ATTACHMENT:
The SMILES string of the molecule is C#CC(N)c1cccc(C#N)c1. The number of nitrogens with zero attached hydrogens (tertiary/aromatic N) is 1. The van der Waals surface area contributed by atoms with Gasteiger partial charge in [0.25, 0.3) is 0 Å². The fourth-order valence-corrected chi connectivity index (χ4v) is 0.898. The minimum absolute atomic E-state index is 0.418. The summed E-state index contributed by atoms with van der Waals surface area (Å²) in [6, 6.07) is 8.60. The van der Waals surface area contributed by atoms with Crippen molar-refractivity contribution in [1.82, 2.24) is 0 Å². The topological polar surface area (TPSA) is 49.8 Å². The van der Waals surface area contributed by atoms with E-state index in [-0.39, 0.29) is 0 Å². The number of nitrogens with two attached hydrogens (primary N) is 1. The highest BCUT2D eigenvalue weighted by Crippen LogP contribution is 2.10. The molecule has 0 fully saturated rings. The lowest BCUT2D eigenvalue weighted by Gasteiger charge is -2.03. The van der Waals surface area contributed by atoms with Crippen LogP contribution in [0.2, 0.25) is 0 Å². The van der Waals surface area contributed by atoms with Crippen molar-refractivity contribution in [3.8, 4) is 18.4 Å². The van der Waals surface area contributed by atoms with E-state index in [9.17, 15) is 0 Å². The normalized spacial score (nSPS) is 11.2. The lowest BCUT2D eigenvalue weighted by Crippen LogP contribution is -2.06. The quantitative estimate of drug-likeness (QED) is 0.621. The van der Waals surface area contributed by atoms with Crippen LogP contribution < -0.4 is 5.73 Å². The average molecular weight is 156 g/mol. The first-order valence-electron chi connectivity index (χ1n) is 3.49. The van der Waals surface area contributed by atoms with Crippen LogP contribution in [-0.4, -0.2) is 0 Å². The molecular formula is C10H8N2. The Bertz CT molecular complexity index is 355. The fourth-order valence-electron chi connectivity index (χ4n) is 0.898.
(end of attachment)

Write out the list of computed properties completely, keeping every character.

The SMILES string of the molecule is C#CC(N)c1cccc(C#N)c1. The number of nitrogens with zero attached hydrogens (tertiary/aromatic N) is 1. The van der Waals surface area contributed by atoms with Gasteiger partial charge in [0.25, 0.3) is 0 Å². The fourth-order valence-corrected chi connectivity index (χ4v) is 0.898. The minimum absolute atomic E-state index is 0.418. The summed E-state index contributed by atoms with van der Waals surface area (Å²) in [6, 6.07) is 8.60. The van der Waals surface area contributed by atoms with Crippen molar-refractivity contribution in [1.82, 2.24) is 0 Å². The topological polar surface area (TPSA) is 49.8 Å². The van der Waals surface area contributed by atoms with E-state index in [-0.39, 0.29) is 0 Å². The number of nitrogens with two attached hydrogens (primary N) is 1. The highest BCUT2D eigenvalue weighted by Crippen LogP contribution is 2.10. The molecule has 0 fully saturated rings. The lowest BCUT2D eigenvalue weighted by Gasteiger charge is -2.03. The van der Waals surface area contributed by atoms with Crippen LogP contribution in [0.2, 0.25) is 0 Å². The van der Waals surface area contributed by atoms with Crippen molar-refractivity contribution in [3.8, 4) is 18.4 Å². The van der Waals surface area contributed by atoms with E-state index in [9.17, 15) is 0 Å². The normalized spacial score (nSPS) is 11.2. The lowest BCUT2D eigenvalue weighted by Crippen LogP contribution is -2.06. The quantitative estimate of drug-likeness (QED) is 0.621. The van der Waals surface area contributed by atoms with Crippen LogP contribution < -0.4 is 5.73 Å². The average molecular weight is 156 g/mol. The first-order valence-electron chi connectivity index (χ1n) is 3.49. The van der Waals surface area contributed by atoms with Crippen LogP contribution in [-0.4, -0.2) is 0 Å². The molecular formula is C10H8N2. The Bertz CT molecular complexity index is 355. The fourth-order valence-electron chi connectivity index (χ4n) is 0.898.